Aaron Hernandez: Fumbling for Freedom?

The Murder Scene

Aaron Hernandez, a former tight end for the New England Patriots, has been accused of orchestrating the murder of Odin Lloyd. With his friends, Ernest Wallace and Carlos Ortiz, who will also both be tried separately, the three men picked Lloyd up from his Massachusetts home on June 2013. Forty miles and hours later, the victim’s body would be found at an industrial park with fatal gunshot wounds.

The Prosecutors’ Side

Although no murder weapon has been found, prosecutors claim to have footage from Hernandez’s home surveillance system of the defendant carrying a .45-caliber handgun. He was captured pulling into his driveway merely minutes after nearby workers claimed to have heard loud noises coming from the park itself.

Lt. Steven Bennett of the Massachusetts State Police had made comparisons between the footprints found at the murder scene to the shoes Hernandez was wearing. Bennett testified that the print found at the scene was in accord with those the ex-football star was wearing – size thirteen Nike Air Jordan Retro 11 Lows.

Along with potentially incriminating testimonies and circumstantial evidence, a series of texts have been revealed amongst all parties. Prosecutors have traced various texts between the three accused, both before and after Lloyd’s death. Observations were made that Hernandez was uncomfortable with the victim being aware of certain details regarding two previous murders dating back to July 2012. Investigators believe this may or may not have been his possible motive behind the murder. *Judge E. Susan Garsh banned this particular aspect of the case, ruling them prejudicial.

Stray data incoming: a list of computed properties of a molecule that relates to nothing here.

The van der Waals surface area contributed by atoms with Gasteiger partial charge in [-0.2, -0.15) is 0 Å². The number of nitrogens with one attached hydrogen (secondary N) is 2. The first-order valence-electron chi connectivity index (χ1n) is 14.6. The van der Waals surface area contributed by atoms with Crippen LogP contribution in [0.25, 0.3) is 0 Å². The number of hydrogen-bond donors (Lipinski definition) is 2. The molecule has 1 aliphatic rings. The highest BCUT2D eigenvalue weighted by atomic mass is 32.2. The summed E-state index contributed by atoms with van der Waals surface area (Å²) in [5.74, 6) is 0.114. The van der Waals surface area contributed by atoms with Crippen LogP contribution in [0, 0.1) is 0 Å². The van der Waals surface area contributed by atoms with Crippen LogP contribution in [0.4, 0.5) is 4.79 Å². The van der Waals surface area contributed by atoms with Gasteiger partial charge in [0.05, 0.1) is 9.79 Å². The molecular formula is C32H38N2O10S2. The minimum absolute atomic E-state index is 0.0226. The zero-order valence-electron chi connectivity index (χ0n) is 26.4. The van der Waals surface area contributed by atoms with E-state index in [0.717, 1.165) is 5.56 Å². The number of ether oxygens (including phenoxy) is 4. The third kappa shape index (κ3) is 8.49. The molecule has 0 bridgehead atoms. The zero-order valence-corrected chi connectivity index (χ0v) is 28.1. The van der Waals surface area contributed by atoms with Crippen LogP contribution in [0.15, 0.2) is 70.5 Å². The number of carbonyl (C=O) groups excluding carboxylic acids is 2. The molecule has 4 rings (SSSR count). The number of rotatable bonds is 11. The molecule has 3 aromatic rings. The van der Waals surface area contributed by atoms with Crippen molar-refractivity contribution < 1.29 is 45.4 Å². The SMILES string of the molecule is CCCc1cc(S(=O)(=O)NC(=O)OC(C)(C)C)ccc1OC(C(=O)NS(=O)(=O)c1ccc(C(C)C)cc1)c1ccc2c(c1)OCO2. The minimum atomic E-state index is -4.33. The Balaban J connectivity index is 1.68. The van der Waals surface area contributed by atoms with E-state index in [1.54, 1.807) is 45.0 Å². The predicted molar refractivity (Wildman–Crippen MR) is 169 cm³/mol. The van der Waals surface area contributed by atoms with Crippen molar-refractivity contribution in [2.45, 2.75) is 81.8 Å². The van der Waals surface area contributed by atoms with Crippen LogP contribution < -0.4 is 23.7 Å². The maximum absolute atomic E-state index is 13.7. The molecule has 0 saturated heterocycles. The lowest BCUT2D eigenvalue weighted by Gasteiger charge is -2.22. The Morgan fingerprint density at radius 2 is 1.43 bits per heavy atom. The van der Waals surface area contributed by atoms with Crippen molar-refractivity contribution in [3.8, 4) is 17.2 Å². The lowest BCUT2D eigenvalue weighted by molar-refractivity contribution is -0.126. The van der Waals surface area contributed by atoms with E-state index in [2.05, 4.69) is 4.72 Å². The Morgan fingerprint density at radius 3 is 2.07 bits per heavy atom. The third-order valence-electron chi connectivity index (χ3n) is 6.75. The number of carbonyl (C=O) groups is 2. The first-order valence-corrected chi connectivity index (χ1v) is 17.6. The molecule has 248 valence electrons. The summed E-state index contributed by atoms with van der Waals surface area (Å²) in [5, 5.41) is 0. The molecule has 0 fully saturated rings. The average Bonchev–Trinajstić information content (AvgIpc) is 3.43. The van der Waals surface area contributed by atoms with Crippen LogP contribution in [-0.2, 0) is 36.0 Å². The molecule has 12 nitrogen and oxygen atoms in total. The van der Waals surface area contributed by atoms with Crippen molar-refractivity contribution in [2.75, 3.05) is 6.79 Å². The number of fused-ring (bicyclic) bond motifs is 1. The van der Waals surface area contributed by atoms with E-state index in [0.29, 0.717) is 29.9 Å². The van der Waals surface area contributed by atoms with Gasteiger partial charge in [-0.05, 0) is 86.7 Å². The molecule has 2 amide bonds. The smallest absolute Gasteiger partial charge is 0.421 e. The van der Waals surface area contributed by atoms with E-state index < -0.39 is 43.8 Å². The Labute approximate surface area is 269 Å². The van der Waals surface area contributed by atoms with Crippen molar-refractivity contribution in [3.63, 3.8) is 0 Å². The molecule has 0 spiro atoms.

The Defense’s Side

Having previously signed a $40 million contract with the Patriots, Hernandez has staked his innocence, pleading not guilty. The former tight end, however, has not been alone through all of this. Several people have remained on his team, including Patriots’ owner Robert Kraft. After meeting with the defendant on several different occasions, he’s declared his lack of involvement in the case and also offered Kraft an alibi – he couldn’t have possibly ended Lloyd’s life if he were at a club at that time. *On the flip side, law enforcement noted that the time of death was not made public at this point in time.

The defense team contended that the video surveillance of Hernandez allegedly holding a gun appeared to resemble a shiny object such as an iPad. Along with this contestable piece of information, Hernandez’s attorneys shot down the analysis of the footprints and the pair of Nike Jordan shoes as well. Claims were made that there was a lack of detail and quality to compare the actual shoe and the replica Lt. Steven Bennett of the Massachusetts State Police had made.